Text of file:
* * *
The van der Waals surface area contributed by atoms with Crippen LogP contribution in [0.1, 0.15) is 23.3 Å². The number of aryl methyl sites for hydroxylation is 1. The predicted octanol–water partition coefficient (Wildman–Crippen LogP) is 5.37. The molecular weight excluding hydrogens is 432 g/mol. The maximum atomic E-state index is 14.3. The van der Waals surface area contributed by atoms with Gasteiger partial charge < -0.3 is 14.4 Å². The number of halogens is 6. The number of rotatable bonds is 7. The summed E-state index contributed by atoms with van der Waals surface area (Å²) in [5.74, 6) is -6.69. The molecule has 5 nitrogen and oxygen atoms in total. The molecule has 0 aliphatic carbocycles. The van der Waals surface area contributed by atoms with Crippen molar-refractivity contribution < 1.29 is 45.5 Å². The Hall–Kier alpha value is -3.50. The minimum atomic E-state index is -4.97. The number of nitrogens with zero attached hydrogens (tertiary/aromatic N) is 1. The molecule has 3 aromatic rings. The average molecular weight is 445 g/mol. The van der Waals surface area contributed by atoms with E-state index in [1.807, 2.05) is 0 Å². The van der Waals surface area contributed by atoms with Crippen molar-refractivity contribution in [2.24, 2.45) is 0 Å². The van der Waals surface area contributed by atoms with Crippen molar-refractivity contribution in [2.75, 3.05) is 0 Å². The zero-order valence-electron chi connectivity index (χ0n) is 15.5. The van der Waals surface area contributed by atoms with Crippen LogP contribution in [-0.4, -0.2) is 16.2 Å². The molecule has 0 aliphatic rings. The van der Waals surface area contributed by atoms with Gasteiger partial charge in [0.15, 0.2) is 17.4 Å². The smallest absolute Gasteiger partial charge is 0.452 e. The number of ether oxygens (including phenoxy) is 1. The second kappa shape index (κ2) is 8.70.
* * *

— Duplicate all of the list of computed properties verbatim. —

The van der Waals surface area contributed by atoms with Crippen LogP contribution in [0.1, 0.15) is 23.3 Å². The number of aryl methyl sites for hydroxylation is 1. The predicted octanol–water partition coefficient (Wildman–Crippen LogP) is 5.37. The molecular weight excluding hydrogens is 432 g/mol. The maximum atomic E-state index is 14.3. The van der Waals surface area contributed by atoms with Gasteiger partial charge < -0.3 is 14.4 Å². The number of halogens is 6. The number of rotatable bonds is 7. The summed E-state index contributed by atoms with van der Waals surface area (Å²) in [5.74, 6) is -6.69. The molecule has 5 nitrogen and oxygen atoms in total. The molecule has 0 aliphatic carbocycles. The van der Waals surface area contributed by atoms with Crippen molar-refractivity contribution < 1.29 is 45.5 Å². The Hall–Kier alpha value is -3.50. The minimum atomic E-state index is -4.97. The number of nitrogens with zero attached hydrogens (tertiary/aromatic N) is 1. The molecule has 3 aromatic rings. The average molecular weight is 445 g/mol. The van der Waals surface area contributed by atoms with E-state index in [1.807, 2.05) is 0 Å². The van der Waals surface area contributed by atoms with Crippen molar-refractivity contribution in [2.24, 2.45) is 0 Å². The van der Waals surface area contributed by atoms with Crippen molar-refractivity contribution in [2.75, 3.05) is 0 Å². The zero-order valence-electron chi connectivity index (χ0n) is 15.5. The van der Waals surface area contributed by atoms with Crippen LogP contribution in [-0.4, -0.2) is 16.2 Å². The molecule has 0 aliphatic rings. The van der Waals surface area contributed by atoms with Gasteiger partial charge in [0.15, 0.2) is 17.4 Å². The smallest absolute Gasteiger partial charge is 0.452 e. The number of ether oxygens (including phenoxy) is 1. The second kappa shape index (κ2) is 8.70.